from the house
where my lover’s parents
will retire next year
leaving the Bronx
the part of the U.S.
where Puerto Ricans
can vote for American presidents
yet are still treated like second-class citizens
Luquillo Beach twinkles in the horizon
from El Yunque.
for every palm spreading its fronds
in a heavenward mane
there is the stump of a tree felled by the hurricane
Because of the hurricane
My lover and I
can’t touch each other
without rousing pain
Can’t make love without drowning in sorrow
hugging in the night
to the sharp cries of the coqui
and muffled tears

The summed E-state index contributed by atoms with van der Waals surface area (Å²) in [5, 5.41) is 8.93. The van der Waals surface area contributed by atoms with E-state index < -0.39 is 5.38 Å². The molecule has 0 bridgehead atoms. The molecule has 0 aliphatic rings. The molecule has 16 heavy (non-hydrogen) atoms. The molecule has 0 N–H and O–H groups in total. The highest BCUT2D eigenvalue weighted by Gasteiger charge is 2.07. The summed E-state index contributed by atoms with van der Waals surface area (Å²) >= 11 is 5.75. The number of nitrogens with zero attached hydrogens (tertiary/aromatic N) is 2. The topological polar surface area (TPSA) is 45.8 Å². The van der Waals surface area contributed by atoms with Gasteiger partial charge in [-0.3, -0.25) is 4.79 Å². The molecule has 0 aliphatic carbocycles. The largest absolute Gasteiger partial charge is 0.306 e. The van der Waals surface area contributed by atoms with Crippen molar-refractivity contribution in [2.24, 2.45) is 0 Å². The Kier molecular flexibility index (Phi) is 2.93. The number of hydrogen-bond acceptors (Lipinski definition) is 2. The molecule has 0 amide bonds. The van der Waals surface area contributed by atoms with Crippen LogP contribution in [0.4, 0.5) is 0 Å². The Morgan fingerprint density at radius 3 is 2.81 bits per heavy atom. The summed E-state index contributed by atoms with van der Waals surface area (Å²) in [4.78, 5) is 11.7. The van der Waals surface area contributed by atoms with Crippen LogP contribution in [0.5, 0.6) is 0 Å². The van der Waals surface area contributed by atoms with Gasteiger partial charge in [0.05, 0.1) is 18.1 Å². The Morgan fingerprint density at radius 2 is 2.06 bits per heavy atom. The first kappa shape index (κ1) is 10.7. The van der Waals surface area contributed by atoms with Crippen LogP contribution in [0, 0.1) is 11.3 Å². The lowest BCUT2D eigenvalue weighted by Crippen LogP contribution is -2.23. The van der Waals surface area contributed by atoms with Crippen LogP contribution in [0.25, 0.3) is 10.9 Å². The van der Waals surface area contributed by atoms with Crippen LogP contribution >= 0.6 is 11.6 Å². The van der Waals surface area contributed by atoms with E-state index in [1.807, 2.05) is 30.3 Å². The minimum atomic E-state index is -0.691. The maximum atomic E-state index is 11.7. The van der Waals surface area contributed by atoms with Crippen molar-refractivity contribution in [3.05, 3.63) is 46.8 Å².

Because of the hurricane
in San Juan’s hotel district
the woman at the tourist office
hurries to lock the door
shutting us in
as a man outside
with institutionally cropped hair
slices his throat
on the jagged edge
of a broken beer bottle.
(I know what he is doing
I know the feeling of broken glass
drawn against flesh)
He is lying on the pavement
his white T-shirt
and blue jeans
maroon with blood
We have only been
in Puerto Rico two hours
we have never seen
anything like this
As the police car speeds past
two men hover over the body
in the back seat
We wonder if it is too late